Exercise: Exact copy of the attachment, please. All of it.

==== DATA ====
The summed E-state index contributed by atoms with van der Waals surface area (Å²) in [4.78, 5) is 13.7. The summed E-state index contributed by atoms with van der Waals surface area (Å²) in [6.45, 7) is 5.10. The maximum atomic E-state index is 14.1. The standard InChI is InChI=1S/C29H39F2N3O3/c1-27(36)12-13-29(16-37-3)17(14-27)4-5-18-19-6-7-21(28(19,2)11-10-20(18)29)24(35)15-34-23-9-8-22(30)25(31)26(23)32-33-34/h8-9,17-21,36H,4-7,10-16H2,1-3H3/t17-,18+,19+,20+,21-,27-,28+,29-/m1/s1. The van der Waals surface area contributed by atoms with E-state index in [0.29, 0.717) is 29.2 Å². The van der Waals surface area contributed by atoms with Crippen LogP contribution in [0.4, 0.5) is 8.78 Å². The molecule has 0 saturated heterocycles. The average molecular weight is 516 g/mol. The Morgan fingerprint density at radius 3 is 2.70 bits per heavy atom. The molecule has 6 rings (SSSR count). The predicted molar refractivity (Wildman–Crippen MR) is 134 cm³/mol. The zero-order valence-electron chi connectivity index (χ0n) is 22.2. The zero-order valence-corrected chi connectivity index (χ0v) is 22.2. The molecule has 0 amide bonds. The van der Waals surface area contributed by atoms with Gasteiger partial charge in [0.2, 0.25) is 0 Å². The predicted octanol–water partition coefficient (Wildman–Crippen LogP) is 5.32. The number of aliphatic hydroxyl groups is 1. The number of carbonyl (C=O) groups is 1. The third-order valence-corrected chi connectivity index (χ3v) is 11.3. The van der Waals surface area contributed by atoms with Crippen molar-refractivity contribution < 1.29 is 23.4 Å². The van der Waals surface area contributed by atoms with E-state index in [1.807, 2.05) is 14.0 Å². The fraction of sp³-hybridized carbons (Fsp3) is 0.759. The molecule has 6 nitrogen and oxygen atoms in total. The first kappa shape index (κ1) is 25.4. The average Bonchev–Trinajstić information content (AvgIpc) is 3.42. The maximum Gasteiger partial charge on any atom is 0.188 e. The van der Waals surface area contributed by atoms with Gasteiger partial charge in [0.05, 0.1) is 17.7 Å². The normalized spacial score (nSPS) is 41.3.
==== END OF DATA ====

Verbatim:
The summed E-state index contributed by atoms with van der Waals surface area (Å²) in [4.78, 5) is 13.7. The summed E-state index contributed by atoms with van der Waals surface area (Å²) in [6.45, 7) is 5.10. The maximum atomic E-state index is 14.1. The standard InChI is InChI=1S/C29H39F2N3O3/c1-27(36)12-13-29(16-37-3)17(14-27)4-5-18-19-6-7-21(28(19,2)11-10-20(18)29)24(35)15-34-23-9-8-22(30)25(31)26(23)32-33-34/h8-9,17-21,36H,4-7,10-16H2,1-3H3/t17-,18+,19+,20+,21-,27-,28+,29-/m1/s1. The van der Waals surface area contributed by atoms with E-state index in [0.29, 0.717) is 29.2 Å². The van der Waals surface area contributed by atoms with Crippen LogP contribution in [0.4, 0.5) is 8.78 Å². The molecule has 0 saturated heterocycles. The average molecular weight is 516 g/mol. The Morgan fingerprint density at radius 3 is 2.70 bits per heavy atom. The molecule has 6 rings (SSSR count). The predicted molar refractivity (Wildman–Crippen MR) is 134 cm³/mol. The zero-order valence-electron chi connectivity index (χ0n) is 22.2. The zero-order valence-corrected chi connectivity index (χ0v) is 22.2. The molecule has 0 amide bonds. The van der Waals surface area contributed by atoms with Gasteiger partial charge in [0.2, 0.25) is 0 Å². The predicted octanol–water partition coefficient (Wildman–Crippen LogP) is 5.32. The number of aliphatic hydroxyl groups is 1. The number of carbonyl (C=O) groups is 1. The third-order valence-corrected chi connectivity index (χ3v) is 11.3. The van der Waals surface area contributed by atoms with Crippen molar-refractivity contribution < 1.29 is 23.4 Å². The van der Waals surface area contributed by atoms with E-state index in [1.807, 2.05) is 14.0 Å². The fraction of sp³-hybridized carbons (Fsp3) is 0.759. The molecule has 6 nitrogen and oxygen atoms in total. The first kappa shape index (κ1) is 25.4. The average Bonchev–Trinajstić information content (AvgIpc) is 3.42. The maximum Gasteiger partial charge on any atom is 0.188 e. The van der Waals surface area contributed by atoms with Gasteiger partial charge in [0.05, 0.1) is 17.7 Å². The normalized spacial score (nSPS) is 41.3.